Love Your Garden? Open it for Scotland’s Gardens Scheme!

Scotland’s Gardens Scheme invites people to visit hundreds of wonderful gardens throughout Scotland each year, raising money for charity through admission tickets, plant sales, and teas. Each year, the charity invites new gardens to take part and is now seeking gardens to join in for 2024.

West Bank House, Tranent – Copyright Delia Ridley-Thomas

Scotland’s Gardens Scheme is a charity which raises money for other charities by facilitating the opening of large and small gardens of horticultural interest throughout Scotland to the public. Most are privately owned and are normally inaccessible to the public at other times.

Gardens of all shapes and sizes are welcome, from walled gardens to cottage gardens, urban oases and rural retreats. The charity also encourages community gardens and allotments, and groups of smaller gardens opening together in villages or local streets are ever-more popular with visitors. This year alone, over 500 gardens have taken part in the scheme, and we estimate that in 2022, over 70,000 people visited open gardens throughout Scotland, raising funds for over 220 charities.

Liz Stewart, Chief Executive of Scotland’s Gardens Scheme said: “We’re looking forward to seasoned garden owners joining us again next year and are also seeking to welcome new gardens to join in. Our garden visitors are always so appreciative of participating gardens and the sheer variety of sizes, styles, and planting – as well as the opportunity to meet the gardeners behind the gardens!

“This year, visitors have been inspired by wild areas and wildflowers, by productive veg and herb plots, by cut flower growing, by challenging sites, as well as by beautiful borders and planting schemes. There really is something for every garden lover to enjoy, and inspiration for new gardeners.”

West Bank House, Tranent – Copyright Delia Ridley-Thomas

This year Bridget and Mike Bevan opened their Borders Eco Flowers garden at The Moorhouse near Abbey St Bathans in the Borders for the first time. This was a chance to share how they grow ecofriendly cut flowers and foliage and created posies and bouquets for sale on the day.

Garden owner Bridget said: “We wanted to show that it is possible to grow cut flowers here in
Scotland, even at an exposed location like The Moorhouse. Visitors were interested to see the variety of different plants we grow (including the rampant gourds in the polytunnel) and learn about our chemical-free methods. We had fun creating a sustainable floristry exhibition to illustrate how we use moss, chicken wire, and pin holders to make our seasonal floral creations. It was a very rewarding afternoon”.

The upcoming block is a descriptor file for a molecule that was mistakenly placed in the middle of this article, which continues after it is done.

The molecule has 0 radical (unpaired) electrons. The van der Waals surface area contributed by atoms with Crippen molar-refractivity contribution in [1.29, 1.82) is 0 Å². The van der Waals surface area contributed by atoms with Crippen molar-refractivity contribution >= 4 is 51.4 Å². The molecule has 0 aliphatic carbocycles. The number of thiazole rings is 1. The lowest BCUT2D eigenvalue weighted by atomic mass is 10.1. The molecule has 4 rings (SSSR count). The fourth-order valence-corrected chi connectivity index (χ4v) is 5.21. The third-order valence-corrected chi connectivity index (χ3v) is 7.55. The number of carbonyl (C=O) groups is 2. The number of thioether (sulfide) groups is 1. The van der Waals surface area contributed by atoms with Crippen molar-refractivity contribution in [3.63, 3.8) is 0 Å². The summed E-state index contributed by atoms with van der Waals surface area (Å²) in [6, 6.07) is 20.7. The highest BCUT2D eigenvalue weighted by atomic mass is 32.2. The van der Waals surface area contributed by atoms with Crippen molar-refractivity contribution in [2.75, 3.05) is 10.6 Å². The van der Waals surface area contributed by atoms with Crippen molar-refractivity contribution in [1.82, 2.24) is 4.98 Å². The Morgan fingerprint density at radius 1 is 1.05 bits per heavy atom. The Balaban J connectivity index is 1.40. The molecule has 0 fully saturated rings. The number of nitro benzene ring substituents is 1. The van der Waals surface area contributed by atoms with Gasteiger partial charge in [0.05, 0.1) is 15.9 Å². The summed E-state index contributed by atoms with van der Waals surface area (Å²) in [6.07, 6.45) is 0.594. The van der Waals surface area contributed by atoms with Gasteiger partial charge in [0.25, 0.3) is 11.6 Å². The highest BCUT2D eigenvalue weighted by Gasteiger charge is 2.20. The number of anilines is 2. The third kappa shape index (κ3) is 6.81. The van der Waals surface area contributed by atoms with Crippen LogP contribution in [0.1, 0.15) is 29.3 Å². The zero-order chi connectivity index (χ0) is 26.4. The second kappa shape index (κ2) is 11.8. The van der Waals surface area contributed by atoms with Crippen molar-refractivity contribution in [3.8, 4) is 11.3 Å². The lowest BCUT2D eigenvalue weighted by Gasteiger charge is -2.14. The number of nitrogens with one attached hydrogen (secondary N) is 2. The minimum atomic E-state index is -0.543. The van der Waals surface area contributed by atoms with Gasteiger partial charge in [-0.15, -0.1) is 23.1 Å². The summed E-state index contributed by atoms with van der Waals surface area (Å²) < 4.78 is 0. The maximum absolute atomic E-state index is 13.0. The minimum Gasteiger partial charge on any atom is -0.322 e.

The Difference You’ll Make

Gardens opening through Scotland’s Garden Scheme help to support the work of hundreds of
charities. Garden Openers can choose to support the charity’s core beneficiaries, Maggie’s, Perennial, and the Queen’s Nursing Institute Scotland. Or they can choose to donate up to 60% of funds raised going to their charity of choice, with the rest going to support Scotland’s Garden Scheme charity and its main beneficiaries.

Gardens may open as a one-off event, as a series of openings, as part of a group, or even by arrangement.

The Support You’ll Receive

Gardens are promoted in Scotland’s Gardens Scheme’s famous yellow Guidebook, on its website, and nationally distributed leaflet, in social media and weekly e-news, as well as with posters, materials, and in the press, with advice and support from a wonderful team of local volunteers and Head Office staff.

With interest in gardening continuing to boom, it is a great chance to share your space, your passion for gardening, and to inspire others by opening your garden as part of Scotland’s Gardens Scheme, all while supporting charities.

New gardens are being recruited right now so get in touch before 30th September! More details are available on the Scotland’s Gardens Scheme website, or email, or call 0131 226 3714 for an informal discussion. Garden openers will join an amazing network of gardens, great and small, opening around Scotland, following a tradition of over 90 years.

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